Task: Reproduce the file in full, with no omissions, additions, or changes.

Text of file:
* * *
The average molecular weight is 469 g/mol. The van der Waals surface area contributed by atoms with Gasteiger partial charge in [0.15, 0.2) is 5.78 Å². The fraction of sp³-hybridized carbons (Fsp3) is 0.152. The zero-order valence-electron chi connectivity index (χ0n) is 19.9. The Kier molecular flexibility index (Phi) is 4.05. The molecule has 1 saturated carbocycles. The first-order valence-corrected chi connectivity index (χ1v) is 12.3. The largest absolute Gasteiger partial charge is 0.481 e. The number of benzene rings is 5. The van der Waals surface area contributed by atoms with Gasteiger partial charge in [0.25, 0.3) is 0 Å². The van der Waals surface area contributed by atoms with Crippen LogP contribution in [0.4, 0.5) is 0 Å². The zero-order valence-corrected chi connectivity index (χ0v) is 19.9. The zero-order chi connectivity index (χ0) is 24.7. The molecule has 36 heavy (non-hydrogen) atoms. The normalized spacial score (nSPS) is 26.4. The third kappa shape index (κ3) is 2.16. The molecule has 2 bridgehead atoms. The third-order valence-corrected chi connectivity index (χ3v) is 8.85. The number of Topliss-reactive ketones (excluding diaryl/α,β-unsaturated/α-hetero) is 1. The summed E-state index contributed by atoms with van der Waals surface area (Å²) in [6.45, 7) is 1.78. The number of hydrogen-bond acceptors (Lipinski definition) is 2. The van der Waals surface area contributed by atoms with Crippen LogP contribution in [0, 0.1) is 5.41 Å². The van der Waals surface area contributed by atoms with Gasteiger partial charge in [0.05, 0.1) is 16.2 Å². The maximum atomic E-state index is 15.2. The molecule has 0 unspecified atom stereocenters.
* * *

The average molecular weight is 469 g/mol. The van der Waals surface area contributed by atoms with Gasteiger partial charge in [0.15, 0.2) is 5.78 Å². The fraction of sp³-hybridized carbons (Fsp3) is 0.152. The zero-order valence-electron chi connectivity index (χ0n) is 19.9. The Kier molecular flexibility index (Phi) is 4.05. The molecule has 1 saturated carbocycles. The first-order valence-corrected chi connectivity index (χ1v) is 12.3. The largest absolute Gasteiger partial charge is 0.481 e. The number of benzene rings is 5. The van der Waals surface area contributed by atoms with Gasteiger partial charge in [0.25, 0.3) is 0 Å². The van der Waals surface area contributed by atoms with Crippen LogP contribution in [0.4, 0.5) is 0 Å². The zero-order valence-corrected chi connectivity index (χ0v) is 19.9. The zero-order chi connectivity index (χ0) is 24.7. The molecule has 36 heavy (non-hydrogen) atoms. The normalized spacial score (nSPS) is 26.4. The third kappa shape index (κ3) is 2.16. The molecule has 2 bridgehead atoms. The third-order valence-corrected chi connectivity index (χ3v) is 8.85. The number of Topliss-reactive ketones (excluding diaryl/α,β-unsaturated/α-hetero) is 1. The summed E-state index contributed by atoms with van der Waals surface area (Å²) in [6.45, 7) is 1.78. The number of hydrogen-bond acceptors (Lipinski definition) is 2. The van der Waals surface area contributed by atoms with Crippen LogP contribution in [0, 0.1) is 5.41 Å². The van der Waals surface area contributed by atoms with Gasteiger partial charge in [0.05, 0.1) is 16.2 Å². The maximum atomic E-state index is 15.2. The molecule has 0 unspecified atom stereocenters.